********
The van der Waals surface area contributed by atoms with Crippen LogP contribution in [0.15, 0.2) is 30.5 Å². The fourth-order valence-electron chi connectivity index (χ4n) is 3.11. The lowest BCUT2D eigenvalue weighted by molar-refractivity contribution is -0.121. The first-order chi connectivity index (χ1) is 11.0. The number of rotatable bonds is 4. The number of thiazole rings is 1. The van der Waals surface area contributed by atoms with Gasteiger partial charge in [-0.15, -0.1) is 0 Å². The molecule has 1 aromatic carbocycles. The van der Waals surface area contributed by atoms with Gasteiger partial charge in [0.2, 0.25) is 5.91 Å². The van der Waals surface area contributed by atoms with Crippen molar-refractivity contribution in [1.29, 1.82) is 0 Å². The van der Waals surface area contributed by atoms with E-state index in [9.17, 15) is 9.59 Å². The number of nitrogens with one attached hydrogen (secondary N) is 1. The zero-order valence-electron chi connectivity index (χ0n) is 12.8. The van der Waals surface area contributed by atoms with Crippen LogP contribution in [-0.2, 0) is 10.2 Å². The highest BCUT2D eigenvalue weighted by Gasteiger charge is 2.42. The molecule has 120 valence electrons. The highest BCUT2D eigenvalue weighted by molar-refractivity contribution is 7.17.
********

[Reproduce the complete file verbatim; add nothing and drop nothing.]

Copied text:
The van der Waals surface area contributed by atoms with Crippen LogP contribution in [0.15, 0.2) is 30.5 Å². The fourth-order valence-electron chi connectivity index (χ4n) is 3.11. The lowest BCUT2D eigenvalue weighted by molar-refractivity contribution is -0.121. The first-order chi connectivity index (χ1) is 11.0. The number of rotatable bonds is 4. The number of thiazole rings is 1. The van der Waals surface area contributed by atoms with Gasteiger partial charge in [-0.15, -0.1) is 0 Å². The molecule has 1 aromatic carbocycles. The van der Waals surface area contributed by atoms with Gasteiger partial charge in [0.2, 0.25) is 5.91 Å². The van der Waals surface area contributed by atoms with Crippen molar-refractivity contribution in [1.29, 1.82) is 0 Å². The van der Waals surface area contributed by atoms with E-state index in [9.17, 15) is 9.59 Å². The number of nitrogens with one attached hydrogen (secondary N) is 1. The zero-order valence-electron chi connectivity index (χ0n) is 12.8. The van der Waals surface area contributed by atoms with Crippen LogP contribution in [-0.2, 0) is 10.2 Å². The highest BCUT2D eigenvalue weighted by Gasteiger charge is 2.42. The molecule has 120 valence electrons. The highest BCUT2D eigenvalue weighted by molar-refractivity contribution is 7.17.